We live in an age of anxiety, and rightly so: Worries about the global economy are most emphatically not just in our imagination. The question is, who's going to bear the blame, come November?
The Age of Anxiety? With all due apologies to the late W.H. Auden, who penned that revelatory phrase with a subtitle of "a baroque eclogue," we couldn't resist its attraction as a fitting description of the current era with only the minor change in the subtitle to "a broke eclogue."
What inspired the update of that label to these perilous times was a double dose of unease. The first was the release of a survey by Pew Research Center that revealed stirrings of class warfare in, of all places, the good old U.S.A. The other was a casual reference to the possible outbreak of World War III by the wise, worldly and inimitable Marc Faber during the lively give-and-take at this year's Roundtable.
Marc, who revels in good-natured provocation, was being more than half-facetious, but that still leaves ample room to send a shiver up your spine. The Pew poll of 2,048 citizens disclosed that 66% believe there are strong conflicts between rich and poor, which is 19 percentage points greater than in a previous tally in 2009. That feeling found expression across a wide swath of the population, encompassing Democrats, Republicans, independents and strays who can't make up their minds as to which category they fall into.
Happily, there's no need-at least not yet-to load your shotguns or make sure your pitchforks are within reach, even if you're among the affluent, since a plurality of the respondents attributed your wealth as a reward for hard work or the wisdom of choosing rich parents who husbanded their fortune to leave to you when they shuffled off this mortal coil. We can't say that the great divide documented by Pew comes as a big surprise. Given the halting recovery from the Great Recession, the millions still on the dole, the ferocity of foreclosures and the formidable task for so much of the populace in just making ends meet, only a nation of dolts, which we certainly are not, wouldn't vent their ire.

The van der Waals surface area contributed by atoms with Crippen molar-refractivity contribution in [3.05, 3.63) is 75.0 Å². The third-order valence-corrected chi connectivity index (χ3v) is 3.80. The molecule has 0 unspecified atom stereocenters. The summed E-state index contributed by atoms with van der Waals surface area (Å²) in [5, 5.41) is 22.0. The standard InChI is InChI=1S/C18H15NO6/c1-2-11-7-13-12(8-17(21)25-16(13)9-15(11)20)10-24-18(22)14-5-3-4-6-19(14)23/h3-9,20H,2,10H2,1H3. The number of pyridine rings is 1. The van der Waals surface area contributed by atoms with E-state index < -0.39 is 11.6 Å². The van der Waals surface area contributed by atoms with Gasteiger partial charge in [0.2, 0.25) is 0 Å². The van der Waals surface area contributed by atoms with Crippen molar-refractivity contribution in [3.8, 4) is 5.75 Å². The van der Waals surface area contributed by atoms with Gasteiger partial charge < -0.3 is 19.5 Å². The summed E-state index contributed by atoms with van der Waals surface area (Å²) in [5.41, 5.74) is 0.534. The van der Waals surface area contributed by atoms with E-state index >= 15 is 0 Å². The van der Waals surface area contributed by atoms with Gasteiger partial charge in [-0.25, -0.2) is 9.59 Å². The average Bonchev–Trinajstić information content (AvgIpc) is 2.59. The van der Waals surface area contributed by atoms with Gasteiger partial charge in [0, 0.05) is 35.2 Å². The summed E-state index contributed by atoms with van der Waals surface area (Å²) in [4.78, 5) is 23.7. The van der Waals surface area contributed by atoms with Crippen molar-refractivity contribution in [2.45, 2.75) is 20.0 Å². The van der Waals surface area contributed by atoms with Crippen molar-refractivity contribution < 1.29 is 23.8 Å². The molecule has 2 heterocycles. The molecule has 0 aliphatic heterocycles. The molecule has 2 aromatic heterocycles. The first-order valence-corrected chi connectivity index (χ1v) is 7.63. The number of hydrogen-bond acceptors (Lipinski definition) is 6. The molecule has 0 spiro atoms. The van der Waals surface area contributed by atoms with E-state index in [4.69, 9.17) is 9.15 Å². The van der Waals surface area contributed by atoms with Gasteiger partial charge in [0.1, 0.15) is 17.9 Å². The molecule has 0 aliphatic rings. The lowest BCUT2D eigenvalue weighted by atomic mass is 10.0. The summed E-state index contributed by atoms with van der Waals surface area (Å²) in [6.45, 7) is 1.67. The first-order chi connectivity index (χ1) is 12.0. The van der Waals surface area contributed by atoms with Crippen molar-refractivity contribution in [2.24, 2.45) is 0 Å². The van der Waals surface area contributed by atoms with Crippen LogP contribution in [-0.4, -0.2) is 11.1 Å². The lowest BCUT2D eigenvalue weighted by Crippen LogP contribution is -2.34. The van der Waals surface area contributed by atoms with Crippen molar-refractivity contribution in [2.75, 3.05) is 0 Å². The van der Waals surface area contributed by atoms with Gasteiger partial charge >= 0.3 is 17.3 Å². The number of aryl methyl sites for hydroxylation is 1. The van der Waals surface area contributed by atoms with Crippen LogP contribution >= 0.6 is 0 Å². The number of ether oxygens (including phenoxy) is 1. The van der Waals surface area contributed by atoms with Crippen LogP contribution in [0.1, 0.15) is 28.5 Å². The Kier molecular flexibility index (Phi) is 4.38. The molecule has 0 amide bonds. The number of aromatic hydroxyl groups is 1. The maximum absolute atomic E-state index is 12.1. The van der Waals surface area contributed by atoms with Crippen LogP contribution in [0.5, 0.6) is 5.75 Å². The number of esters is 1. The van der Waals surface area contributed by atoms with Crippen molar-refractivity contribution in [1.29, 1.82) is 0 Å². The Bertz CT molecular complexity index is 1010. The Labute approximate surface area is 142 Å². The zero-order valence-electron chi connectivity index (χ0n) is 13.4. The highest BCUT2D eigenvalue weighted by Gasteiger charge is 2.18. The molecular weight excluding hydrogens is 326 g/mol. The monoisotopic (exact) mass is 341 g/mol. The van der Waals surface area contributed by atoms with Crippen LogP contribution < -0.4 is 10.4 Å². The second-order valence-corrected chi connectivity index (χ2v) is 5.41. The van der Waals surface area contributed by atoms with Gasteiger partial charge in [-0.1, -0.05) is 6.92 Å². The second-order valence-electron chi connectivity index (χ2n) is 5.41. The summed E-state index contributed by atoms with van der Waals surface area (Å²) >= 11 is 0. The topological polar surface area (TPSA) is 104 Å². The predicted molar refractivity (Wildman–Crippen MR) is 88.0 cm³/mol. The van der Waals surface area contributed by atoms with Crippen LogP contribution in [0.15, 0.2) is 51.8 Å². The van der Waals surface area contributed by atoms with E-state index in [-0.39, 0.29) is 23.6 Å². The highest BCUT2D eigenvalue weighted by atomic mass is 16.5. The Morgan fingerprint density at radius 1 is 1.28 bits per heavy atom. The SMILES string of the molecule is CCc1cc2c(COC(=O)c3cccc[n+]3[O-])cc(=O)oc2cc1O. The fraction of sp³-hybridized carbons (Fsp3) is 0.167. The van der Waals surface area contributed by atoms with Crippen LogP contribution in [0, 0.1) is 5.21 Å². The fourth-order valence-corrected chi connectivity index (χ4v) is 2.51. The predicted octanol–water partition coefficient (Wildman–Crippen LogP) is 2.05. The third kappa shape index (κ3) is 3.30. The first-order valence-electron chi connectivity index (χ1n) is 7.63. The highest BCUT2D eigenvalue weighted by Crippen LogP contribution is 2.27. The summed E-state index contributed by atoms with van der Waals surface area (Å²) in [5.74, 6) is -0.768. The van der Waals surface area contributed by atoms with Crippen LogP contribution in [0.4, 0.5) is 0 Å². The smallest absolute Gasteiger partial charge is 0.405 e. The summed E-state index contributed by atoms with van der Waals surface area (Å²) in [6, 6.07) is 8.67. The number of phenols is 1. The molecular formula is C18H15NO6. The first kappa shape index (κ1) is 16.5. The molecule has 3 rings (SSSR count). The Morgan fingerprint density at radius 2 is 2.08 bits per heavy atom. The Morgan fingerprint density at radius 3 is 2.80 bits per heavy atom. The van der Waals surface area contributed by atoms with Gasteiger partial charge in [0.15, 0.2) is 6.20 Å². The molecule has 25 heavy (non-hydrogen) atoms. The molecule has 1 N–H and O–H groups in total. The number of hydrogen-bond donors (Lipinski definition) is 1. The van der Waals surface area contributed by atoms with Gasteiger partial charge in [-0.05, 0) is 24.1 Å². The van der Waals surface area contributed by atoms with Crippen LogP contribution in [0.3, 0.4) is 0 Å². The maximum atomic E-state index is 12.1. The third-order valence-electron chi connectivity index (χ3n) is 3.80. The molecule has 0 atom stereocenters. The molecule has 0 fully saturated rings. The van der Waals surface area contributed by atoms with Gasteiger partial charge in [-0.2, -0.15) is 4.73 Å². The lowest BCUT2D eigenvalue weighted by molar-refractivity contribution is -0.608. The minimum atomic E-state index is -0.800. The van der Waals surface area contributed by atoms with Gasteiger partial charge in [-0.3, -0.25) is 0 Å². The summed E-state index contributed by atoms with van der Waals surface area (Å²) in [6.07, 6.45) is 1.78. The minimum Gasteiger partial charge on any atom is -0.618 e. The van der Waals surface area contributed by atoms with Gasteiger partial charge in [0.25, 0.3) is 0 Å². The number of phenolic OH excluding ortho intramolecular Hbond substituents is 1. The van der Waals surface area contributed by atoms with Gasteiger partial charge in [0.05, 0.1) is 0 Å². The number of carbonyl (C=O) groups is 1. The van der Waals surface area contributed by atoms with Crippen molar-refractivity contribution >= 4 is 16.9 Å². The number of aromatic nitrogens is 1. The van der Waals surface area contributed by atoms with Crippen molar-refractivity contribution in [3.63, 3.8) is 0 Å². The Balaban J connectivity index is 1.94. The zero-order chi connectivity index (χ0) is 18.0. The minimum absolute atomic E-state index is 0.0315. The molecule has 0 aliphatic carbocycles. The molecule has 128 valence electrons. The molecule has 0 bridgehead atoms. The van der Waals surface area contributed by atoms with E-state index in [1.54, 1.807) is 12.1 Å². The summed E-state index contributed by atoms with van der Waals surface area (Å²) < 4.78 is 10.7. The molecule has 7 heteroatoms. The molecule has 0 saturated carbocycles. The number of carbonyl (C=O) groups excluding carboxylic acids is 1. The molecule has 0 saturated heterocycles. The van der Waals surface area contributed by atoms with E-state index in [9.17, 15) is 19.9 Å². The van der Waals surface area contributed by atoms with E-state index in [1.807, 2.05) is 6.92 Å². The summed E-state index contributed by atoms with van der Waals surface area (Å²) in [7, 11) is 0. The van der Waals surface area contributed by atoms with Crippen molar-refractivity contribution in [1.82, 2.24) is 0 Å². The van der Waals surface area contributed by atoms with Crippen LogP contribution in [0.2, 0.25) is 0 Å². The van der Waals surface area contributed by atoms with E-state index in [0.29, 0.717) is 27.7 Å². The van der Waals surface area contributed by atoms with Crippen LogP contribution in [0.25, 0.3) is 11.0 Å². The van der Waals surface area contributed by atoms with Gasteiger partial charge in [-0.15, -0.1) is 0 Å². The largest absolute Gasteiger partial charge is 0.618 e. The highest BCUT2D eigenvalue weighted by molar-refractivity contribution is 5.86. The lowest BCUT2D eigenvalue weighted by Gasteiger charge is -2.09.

No doubt the spread of the Occupy Wall Street movement helped fan the flames of resentment, if only by keeping the split between the rich and the rest of the population front and foremost in media coverage, but the grievances would likely have ballooned in any case. What could cool down the anger is no mystery: a quickening of the economy and a gusher of jobs. The prospects for both are murky at best.
More than likely this fall, the put-upon populace will seize the chance to vote its discontent, but just how isn't at all clear. To choose between the Obama administration, whose remedies for the lack of jobs and the waves of foreclosure have been less than resounding successes, or the Republicans, who seem intent on biting each other's back to the exclusion of everything else, strikes us as a perfect example of a Hobson's choice (in other words, no choice at all).
Although anxiety has its investment uses-it tends to keep fervid speculation in check-the present less-than-serene national mood strikes us as not notably encouraging for the stock market, which, all things considered, has been holding up quite well, despite the absence of a spirited Santa Claus rally (some of the reindeer balked when their rations were cut to keep costs in line). Investors have been responding to a sprinkling of favorable news on the economy, including a rise in consumer sentiment, as well as the usual upbeat Street prattle.
And for 24 hours anyway, the threat that the European Monetary Union was in dire danger of fracturing subsided, thanks to strong demand for 12-month Italian Treasury debt and an oversubscribed offering of three-year notes by Spain; in both instances, yields were comfortingly reduced from previous issues.
Obviously, the European Central Bank's stuffing the lenders with euros worked as intended-until the very next day, when Italy sought to peddle longer-term debt with less than impressive results and the credit agencies geared up to do some mean downgrading, including of France's triple-A rating. Indications, moreover, that the latest bailout of Greece seemed to be in trouble swiftly revived talk of default.
We shouldn't be too blasé about Greece defaulting just because it's something of an old story. That's clear in a recent post by Mark Grant of Southwest Securities, who points out that Greece's total borrowings-sovereign, bank and municipal debt, and $90 billion in derivative contracts-weighs in at a cool $1.1 trillion. If Greece goes belly up, a huge chunk of that princely sum would be in jeopardy.